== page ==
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People Love Co-Ops But Don’t Really Know What They Are
This post was originally produced for Forbes.
Greg Brodsky, 42, founder of Start.coop, a startup accelerator for co-ops, says the interesting thing about co-ops is that people love them but don’t know what they are. He’s working to keep the former and change the latter by helping social entrepreneurs launch successful ones.
“Co-op is this funny word that most people have heard, but really very few people can accurately define,” Brodsky says. “We’ve actually done some research that around 76 percent of people would be more likely to support a co-op, everything else being equal, but only about 10 percent of people can accurately define it.”
Traditionally, a business is owned by entrepreneur founders and investors. A co-op may be owned instead by either workers or by customers—or both.
Greg Brodsky CREDIT: START.COOP
Co-ops are becoming increasing popular. Still, a traditional startup accelerator isn’t equipped to guide an entrepreneur with a co-op model to a successful outcome because so much is different in a co-op.
Start.coop co-op is a 12-week accelerator program for entrepreneurs building transformative, scalable, cooperatively owned businesses.
The first cohort recently graduated. The members of the cohort include:
The Staffing Co-op, a labor staffing platform owned by workers (Baltimore, MD)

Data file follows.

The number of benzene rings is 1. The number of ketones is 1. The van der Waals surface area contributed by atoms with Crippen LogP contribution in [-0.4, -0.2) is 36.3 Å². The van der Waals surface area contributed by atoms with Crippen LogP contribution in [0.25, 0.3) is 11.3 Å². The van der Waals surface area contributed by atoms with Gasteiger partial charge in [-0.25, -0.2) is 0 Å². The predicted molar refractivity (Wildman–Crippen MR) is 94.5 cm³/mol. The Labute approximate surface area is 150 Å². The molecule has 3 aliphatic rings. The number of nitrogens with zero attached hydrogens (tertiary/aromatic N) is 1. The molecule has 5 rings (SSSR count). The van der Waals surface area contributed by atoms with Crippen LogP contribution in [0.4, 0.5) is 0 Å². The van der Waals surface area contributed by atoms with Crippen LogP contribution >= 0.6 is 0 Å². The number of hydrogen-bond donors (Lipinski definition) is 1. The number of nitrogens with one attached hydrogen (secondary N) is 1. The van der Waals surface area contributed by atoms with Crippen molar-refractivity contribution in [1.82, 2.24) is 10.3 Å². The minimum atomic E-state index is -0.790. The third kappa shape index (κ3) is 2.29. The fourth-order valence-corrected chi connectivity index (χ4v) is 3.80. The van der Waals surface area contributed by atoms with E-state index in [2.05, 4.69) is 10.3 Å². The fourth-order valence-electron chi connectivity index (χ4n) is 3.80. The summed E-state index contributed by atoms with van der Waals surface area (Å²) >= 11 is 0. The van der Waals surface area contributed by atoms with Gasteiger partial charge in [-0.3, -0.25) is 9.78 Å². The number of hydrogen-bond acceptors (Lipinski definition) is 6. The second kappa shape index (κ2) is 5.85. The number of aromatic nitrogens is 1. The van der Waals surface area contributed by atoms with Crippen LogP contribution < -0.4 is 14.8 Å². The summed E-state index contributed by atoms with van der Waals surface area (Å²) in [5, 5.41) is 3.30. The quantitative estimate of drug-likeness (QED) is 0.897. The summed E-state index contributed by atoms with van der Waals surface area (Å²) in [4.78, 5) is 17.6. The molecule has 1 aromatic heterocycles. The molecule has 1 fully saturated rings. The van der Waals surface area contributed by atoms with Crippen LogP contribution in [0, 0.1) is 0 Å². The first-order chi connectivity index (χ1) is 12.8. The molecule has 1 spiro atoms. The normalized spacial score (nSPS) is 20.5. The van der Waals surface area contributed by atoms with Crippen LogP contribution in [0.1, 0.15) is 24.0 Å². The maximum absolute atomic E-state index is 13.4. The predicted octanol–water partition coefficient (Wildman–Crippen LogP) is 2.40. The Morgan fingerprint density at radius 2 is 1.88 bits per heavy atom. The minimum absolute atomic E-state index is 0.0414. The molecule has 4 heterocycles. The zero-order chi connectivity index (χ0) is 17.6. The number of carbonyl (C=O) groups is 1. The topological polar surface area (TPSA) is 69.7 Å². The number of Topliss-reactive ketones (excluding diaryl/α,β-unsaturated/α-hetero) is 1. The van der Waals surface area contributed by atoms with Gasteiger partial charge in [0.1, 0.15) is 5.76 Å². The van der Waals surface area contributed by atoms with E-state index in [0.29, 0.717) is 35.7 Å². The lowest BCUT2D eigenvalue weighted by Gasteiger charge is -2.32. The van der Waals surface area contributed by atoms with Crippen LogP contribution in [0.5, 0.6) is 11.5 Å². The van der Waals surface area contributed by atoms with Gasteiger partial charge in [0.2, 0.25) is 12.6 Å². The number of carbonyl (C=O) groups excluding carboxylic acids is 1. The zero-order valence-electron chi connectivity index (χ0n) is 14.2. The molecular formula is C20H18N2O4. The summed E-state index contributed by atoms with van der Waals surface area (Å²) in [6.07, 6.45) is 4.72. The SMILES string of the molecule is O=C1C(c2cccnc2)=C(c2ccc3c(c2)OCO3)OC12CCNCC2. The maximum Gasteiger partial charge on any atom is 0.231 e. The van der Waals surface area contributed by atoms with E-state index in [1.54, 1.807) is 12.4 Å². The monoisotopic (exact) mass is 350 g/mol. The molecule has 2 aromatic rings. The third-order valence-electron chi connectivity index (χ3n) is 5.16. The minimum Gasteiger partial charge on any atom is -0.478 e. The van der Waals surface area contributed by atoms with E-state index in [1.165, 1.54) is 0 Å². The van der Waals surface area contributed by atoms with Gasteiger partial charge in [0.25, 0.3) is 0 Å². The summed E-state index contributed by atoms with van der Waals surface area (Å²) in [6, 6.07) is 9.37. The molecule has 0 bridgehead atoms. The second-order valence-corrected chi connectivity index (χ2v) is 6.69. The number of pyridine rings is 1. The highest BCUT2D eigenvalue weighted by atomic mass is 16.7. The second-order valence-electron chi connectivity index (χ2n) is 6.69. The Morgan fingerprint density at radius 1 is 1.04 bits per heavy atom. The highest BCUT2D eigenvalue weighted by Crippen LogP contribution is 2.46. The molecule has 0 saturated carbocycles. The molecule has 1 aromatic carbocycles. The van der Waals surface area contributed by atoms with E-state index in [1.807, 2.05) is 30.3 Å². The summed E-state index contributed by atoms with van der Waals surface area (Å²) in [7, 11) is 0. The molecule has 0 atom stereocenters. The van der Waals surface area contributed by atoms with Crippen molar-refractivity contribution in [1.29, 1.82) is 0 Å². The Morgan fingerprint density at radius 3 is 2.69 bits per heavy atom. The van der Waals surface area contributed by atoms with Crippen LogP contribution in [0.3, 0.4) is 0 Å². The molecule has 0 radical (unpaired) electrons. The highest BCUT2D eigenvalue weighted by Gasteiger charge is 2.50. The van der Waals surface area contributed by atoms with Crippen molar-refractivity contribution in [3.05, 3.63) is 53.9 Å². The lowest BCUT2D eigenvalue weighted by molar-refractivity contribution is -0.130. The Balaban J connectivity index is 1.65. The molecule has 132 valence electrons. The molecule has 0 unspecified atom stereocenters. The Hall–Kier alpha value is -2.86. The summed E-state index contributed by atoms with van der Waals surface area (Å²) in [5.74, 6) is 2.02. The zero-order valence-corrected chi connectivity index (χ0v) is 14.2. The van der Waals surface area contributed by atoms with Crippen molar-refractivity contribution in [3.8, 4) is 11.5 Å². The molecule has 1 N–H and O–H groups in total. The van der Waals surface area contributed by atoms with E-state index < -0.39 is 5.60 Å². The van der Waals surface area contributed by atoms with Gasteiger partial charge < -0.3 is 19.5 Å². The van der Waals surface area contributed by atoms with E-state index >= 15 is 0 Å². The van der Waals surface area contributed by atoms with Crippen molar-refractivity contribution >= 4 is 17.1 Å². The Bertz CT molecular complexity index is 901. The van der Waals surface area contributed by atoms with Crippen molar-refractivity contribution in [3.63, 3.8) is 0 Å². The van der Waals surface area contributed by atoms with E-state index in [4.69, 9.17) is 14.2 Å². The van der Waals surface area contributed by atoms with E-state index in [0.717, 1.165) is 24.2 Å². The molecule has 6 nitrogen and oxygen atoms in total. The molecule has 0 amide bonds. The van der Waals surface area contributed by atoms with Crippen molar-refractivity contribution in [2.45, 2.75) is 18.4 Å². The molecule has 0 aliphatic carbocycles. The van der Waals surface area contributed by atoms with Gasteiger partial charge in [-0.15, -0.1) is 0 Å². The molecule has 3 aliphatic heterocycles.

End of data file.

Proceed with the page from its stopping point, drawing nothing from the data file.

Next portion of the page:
Driver’s Seat Data Co-op, a data aggregation platform owned by gig drivers (Portland, OR)
Savvy Coop, the nation’s first patient-owned health data platform (New York, NY)
Expert Collective, a consulting platform that connects industry need to academic experts (Cambridge, MA)
Arizmendi Roots & Return, a worker owned construction co-op building affordable housing in the bay area. (Oakland, CA)
The participants each receive a $10,000 investment plus mentoring and in return promise to pay a 2-3% royalty back to Start.coop. Brodsky expects that the model will ultimately be financially self-sustaining.
The members of the first cohort were chosen from among 82 applicants. Start.coop has just two full-time employees but 40 mentors participated in the training. Brodsky says he raised $150,000 to fund the initial operation including the investments in the co-ops.
Co-ops share accountability like they share profits and work to increase economic and social justice, create inclusive ownership and reverse wealth inequality, Brodsky says.
Rob Everts, president and co-executive director for Equal Exchange, which invested $5,000 in Start.coop, hopes the model will be successful. Still, he cautions, “I think the organization is early enough in its development that it’s too soon to tell. I assume they learned a ton with this first group and will be wanting to make adjustments to improve the program. I know they recruited some very talented people and start-ups; what was new to them was carrying out their visions in the context of a democratically run cooperative.”
Fledge, led by its founder Luni Libes, has grown from a single accelerator in Seattle working with social ventures to working with a network of conscious company accelerators, including Start.coop. “Greg and I have spent many many hours talking through how Fledge does that for traditional, hierarchical-run, founder/investor-owned startups and how best to modify that for cooperative startups,” Luni says.
“Every lesson in the Fledge curriculum was tweaked, plus Start.coop added some lessons specific to coops,” Luni notes. “In addition, Greg and I have talked quite a bit about how to fund scalable coops and how to organize investors toward that purpose.”
While most people have a lot to learn about co-ops, the appeal of the model growing and now the infrastructure to support that education is too.
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The post People Love Co-Ops But Don’t Really Know What They Are appeared first on Your Mark On The World.